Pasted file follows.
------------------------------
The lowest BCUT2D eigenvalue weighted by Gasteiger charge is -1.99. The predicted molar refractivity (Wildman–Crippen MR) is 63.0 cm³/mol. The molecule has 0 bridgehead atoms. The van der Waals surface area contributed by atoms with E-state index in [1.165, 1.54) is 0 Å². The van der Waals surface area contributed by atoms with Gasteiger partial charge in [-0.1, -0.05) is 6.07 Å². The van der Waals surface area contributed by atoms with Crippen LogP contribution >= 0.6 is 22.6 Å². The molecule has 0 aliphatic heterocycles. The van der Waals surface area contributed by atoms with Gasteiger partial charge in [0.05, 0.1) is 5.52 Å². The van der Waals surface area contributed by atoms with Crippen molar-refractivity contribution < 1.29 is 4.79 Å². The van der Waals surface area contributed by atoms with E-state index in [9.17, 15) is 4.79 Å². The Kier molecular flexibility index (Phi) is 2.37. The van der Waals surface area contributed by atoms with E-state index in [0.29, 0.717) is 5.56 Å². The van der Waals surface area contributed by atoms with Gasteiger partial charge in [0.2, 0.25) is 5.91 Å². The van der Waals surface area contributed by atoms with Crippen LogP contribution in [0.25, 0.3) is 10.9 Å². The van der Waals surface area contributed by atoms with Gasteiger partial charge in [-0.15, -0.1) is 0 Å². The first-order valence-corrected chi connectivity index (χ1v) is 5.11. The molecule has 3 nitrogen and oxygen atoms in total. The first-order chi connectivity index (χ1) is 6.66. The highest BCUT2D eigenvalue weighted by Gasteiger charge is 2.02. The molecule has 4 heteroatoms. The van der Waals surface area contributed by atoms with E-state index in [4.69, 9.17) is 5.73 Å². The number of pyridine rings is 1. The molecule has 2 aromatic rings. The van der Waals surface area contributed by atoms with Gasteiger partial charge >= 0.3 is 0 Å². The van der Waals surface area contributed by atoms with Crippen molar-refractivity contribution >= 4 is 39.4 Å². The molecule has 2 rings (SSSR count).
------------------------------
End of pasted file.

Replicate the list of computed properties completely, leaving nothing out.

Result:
The lowest BCUT2D eigenvalue weighted by Gasteiger charge is -1.99. The predicted molar refractivity (Wildman–Crippen MR) is 63.0 cm³/mol. The molecule has 0 bridgehead atoms. The van der Waals surface area contributed by atoms with E-state index in [1.165, 1.54) is 0 Å². The van der Waals surface area contributed by atoms with Gasteiger partial charge in [-0.1, -0.05) is 6.07 Å². The van der Waals surface area contributed by atoms with Crippen LogP contribution >= 0.6 is 22.6 Å². The molecule has 0 aliphatic heterocycles. The van der Waals surface area contributed by atoms with Gasteiger partial charge in [0.05, 0.1) is 5.52 Å². The van der Waals surface area contributed by atoms with Crippen molar-refractivity contribution < 1.29 is 4.79 Å². The van der Waals surface area contributed by atoms with E-state index in [9.17, 15) is 4.79 Å². The Kier molecular flexibility index (Phi) is 2.37. The van der Waals surface area contributed by atoms with E-state index in [0.29, 0.717) is 5.56 Å². The van der Waals surface area contributed by atoms with Gasteiger partial charge in [0.2, 0.25) is 5.91 Å². The van der Waals surface area contributed by atoms with Crippen LogP contribution in [0.25, 0.3) is 10.9 Å². The van der Waals surface area contributed by atoms with Gasteiger partial charge in [-0.15, -0.1) is 0 Å². The first-order valence-corrected chi connectivity index (χ1v) is 5.11. The molecule has 3 nitrogen and oxygen atoms in total. The first-order chi connectivity index (χ1) is 6.66. The highest BCUT2D eigenvalue weighted by Gasteiger charge is 2.02. The molecule has 4 heteroatoms. The van der Waals surface area contributed by atoms with E-state index in [4.69, 9.17) is 5.73 Å². The number of pyridine rings is 1. The molecule has 2 aromatic rings. The van der Waals surface area contributed by atoms with Gasteiger partial charge >= 0.3 is 0 Å². The van der Waals surface area contributed by atoms with Crippen molar-refractivity contribution >= 4 is 39.4 Å². The molecule has 2 rings (SSSR count).